61-Day Countdown to Change in the ITTF's Presidency

By Sheri Cioroslan | July 02, 2014, 5 p.m. (ET)

Day 61, July 2 - Catching up with Raul Calin, who’s on the Road Again

“I’m privileged to work in the sport that captured my heart at an exhibition 25 years ago.”

Raul CalinAs the Countdown continues until the transition in the ITTF presidency, it’s fascinating to get to know the staff who have been driving the ITTF’s engines.  Today’s profile features Raul Calin, who serves as an ITTF events’ expert and, especially with all matters concerning the Global Junior Programme.

Raul, it will be interesting today to get to know more about your contributions to the ITTF, including your many experiences with putting on events.  Can you first give us a little background about how you got into table tennis?

Firstly, Sheri, let me thank you for the opportunity to contribute to this great series of articles. I have read them all so far. There are a few articles in particular that have really caught my attention, but I will not mention which ones and just encourage others to go through the whole series. Probably like myself, many people will discover things they did not know about how great our sport and our history are!

Getting back to your question, like many Spaniards I guess, football (soccer) and basketball were the sports I played when I was child. In 1988 my family moved to Granada and in February 1989 I saw a banner at my school: “Table Tennis Exhibition.”

“Table tennis exhibition? That must be ping pong,” I thought.

I attended the event and I was impressed. Before then, I only knew “three star” recreational ping pong bats and then, all of a sudden, I saw real table tennis players!

After they finished, I asked them how and where I could practice.  They gave me the address of a club in the city. Table Tennis was blossoming in Granada at that time, and I quickly learned the basic techniques and started to be involved in the club and the regional organization of events. Coincidentally, the club’s owner, Rafael Rivero, was the Secretary of the Andalusian TTF.

Then, as I started my university studies of physics, table tennis was taking up more and more of my time -- first as player, then as an umpire.  One day the manager of the current national champion club also from Granada, Juan Garcia Collado gave me an offer: “Raul, if you wish, you can join our club. If you help me as secretary of the club, you can practice whenever you want here.” At the club were He Zhi Wen, Roberto Casares, the best junior players in the country, Vladimir Choubine just hired as head coach, and Jian Zhong as school coach.  How could I decline such an offer?

I moved to “La General,” and together with Mr. Collado, we started organizing many events in our city: the 50th National Championships in 1995, the Ibero American Championships in 1997, European League matches, etc.  By that time I had become a certified National Referee and I was coaching a few Para Table Tennis players as well as helping Choubine and Jiang as assistant coach for the cadet players.

After finishing the Ibero American Championships in 1997, as my reward, my manager took me to watch a few days of the Manchester 1997 World Championships. It was my first WTTC’s.  What a wonderful experience!

And, again in 1998, something similar happened: together with Manuel Robles, the best Spanish wheelchair player, we organized the Ibero American Para Championships. On the final days of the event, the head coach of the National team said me: “Raul, half of the national team going to the World Championships are from your club, I have some health issues and you’re the right person to replace me. I went home that night and packed my bags until the morning.  I went to Paris with the other Spanish coach, Jorge Parody, and I was luckily part of the biggest success of the Spanish Paralympic table tennis period: the Class 10 Team became World Champions, and as I like to say, I was the “accidental” coach there.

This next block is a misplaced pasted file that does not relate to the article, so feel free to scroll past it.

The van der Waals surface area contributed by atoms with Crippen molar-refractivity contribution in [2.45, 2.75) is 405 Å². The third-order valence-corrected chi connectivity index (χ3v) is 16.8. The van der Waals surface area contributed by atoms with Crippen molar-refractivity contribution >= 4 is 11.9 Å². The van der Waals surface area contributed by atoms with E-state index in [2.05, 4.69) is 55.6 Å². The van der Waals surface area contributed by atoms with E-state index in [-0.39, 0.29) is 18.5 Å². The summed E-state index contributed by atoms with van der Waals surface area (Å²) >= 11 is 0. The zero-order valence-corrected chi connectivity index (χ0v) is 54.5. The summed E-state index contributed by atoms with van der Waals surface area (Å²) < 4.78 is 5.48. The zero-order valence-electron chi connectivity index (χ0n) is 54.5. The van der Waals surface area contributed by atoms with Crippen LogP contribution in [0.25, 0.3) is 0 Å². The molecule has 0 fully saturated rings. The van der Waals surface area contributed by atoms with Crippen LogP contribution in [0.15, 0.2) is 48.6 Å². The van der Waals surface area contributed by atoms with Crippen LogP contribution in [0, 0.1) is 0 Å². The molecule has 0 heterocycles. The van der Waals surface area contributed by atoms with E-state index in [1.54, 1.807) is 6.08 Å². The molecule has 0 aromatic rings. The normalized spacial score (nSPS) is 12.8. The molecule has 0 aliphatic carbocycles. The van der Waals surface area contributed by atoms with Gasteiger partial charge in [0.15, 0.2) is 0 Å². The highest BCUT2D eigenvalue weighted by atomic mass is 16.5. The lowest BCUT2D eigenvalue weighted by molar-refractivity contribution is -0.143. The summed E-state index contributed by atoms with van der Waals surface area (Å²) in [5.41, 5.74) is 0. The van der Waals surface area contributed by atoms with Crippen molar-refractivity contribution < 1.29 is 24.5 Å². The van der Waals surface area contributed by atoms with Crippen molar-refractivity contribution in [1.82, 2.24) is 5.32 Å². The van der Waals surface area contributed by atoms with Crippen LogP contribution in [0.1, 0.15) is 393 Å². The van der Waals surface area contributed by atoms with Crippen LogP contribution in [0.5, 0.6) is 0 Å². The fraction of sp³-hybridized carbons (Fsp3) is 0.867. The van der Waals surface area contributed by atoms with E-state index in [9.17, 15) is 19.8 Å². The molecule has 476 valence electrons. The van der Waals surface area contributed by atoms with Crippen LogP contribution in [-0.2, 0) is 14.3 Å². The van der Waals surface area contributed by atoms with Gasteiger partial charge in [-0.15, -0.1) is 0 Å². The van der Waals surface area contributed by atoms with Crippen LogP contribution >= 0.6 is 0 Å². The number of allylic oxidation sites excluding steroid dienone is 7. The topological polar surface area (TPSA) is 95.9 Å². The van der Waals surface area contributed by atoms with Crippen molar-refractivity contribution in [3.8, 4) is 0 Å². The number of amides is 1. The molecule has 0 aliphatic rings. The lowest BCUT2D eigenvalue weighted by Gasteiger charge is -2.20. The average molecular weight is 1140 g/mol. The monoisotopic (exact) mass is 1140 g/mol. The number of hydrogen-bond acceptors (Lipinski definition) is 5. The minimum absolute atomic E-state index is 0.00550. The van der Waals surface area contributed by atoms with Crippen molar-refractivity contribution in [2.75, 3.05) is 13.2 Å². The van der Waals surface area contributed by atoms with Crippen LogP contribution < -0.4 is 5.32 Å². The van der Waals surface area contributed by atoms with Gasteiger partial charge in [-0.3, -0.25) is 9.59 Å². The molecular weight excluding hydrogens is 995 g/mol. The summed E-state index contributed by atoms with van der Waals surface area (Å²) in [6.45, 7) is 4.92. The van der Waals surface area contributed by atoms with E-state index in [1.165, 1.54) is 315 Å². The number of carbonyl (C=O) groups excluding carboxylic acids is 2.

Two years later at the 2000 Sydney Paralympics, Manuel Robles won a bronze medal in Class 5.  The Class 10 Team Agudo-Ruiz won bronze too.  Jose Manuel Ruiz was the silver medalist in Class 10 Singles, and Alvaro Valera became the very first Spanish gold medalist in table tennis in the Class 8 Singles at the Paralympic Games.

I was the coach there, but this time I was much more engaged, thus somehow more proud of the success. The whole summer we had been in preparation in Granada and I will never forget my feelings on the last day in Sydney. I compared the results from Barcelona eight years earlier in 1992.  With over 25 players, Spain had only won two bronzes. In Sydney, with 7 players we got 4 medals. It was an unforgettable period and credit goes too to Choubine and Valera’s coaches in Seville. Without their work, we would not have succeeded.

After the Sydney Paralympics, I joined the Spanish Table Tennis Federation as the Technical Secretary and assumed the coordination of the Spanish Paralympic Team as a whole. By that time, 2001, I was already an ITTF International Umpire and Para Table Tennis Technical Delegate, and later I became an ITTF International Referee. 

What events led up to your being hired by the ITTF?

Working at the Spanish TTF, I was told to attend the Spanish Junior Open 2002 because “the ITTF is introducing a Junior Circuit and this will be the first event.”

Upon arrival, I had a very specific task: “Raul, there is a Swedish guy from the ITTF.  He is very serious. We do not know how to handle him!”

It was Mikael Andersson, of course, so I approached him to seek what his demands were. Basically he wanted to make sure draws, schedules and information were done timely and properly.

That was exactly my job during the last eight years of our National Championships and particularly for the last four years at International Para TT events in Spain, Argentina, France, Italy, Jordan and so on.  So I think on the last day he was happy with the outcome. He told me: “Next year we will have the first-ever World Junior Championships in Chile. Do you want to help me?”

No need to tell you my answer, right?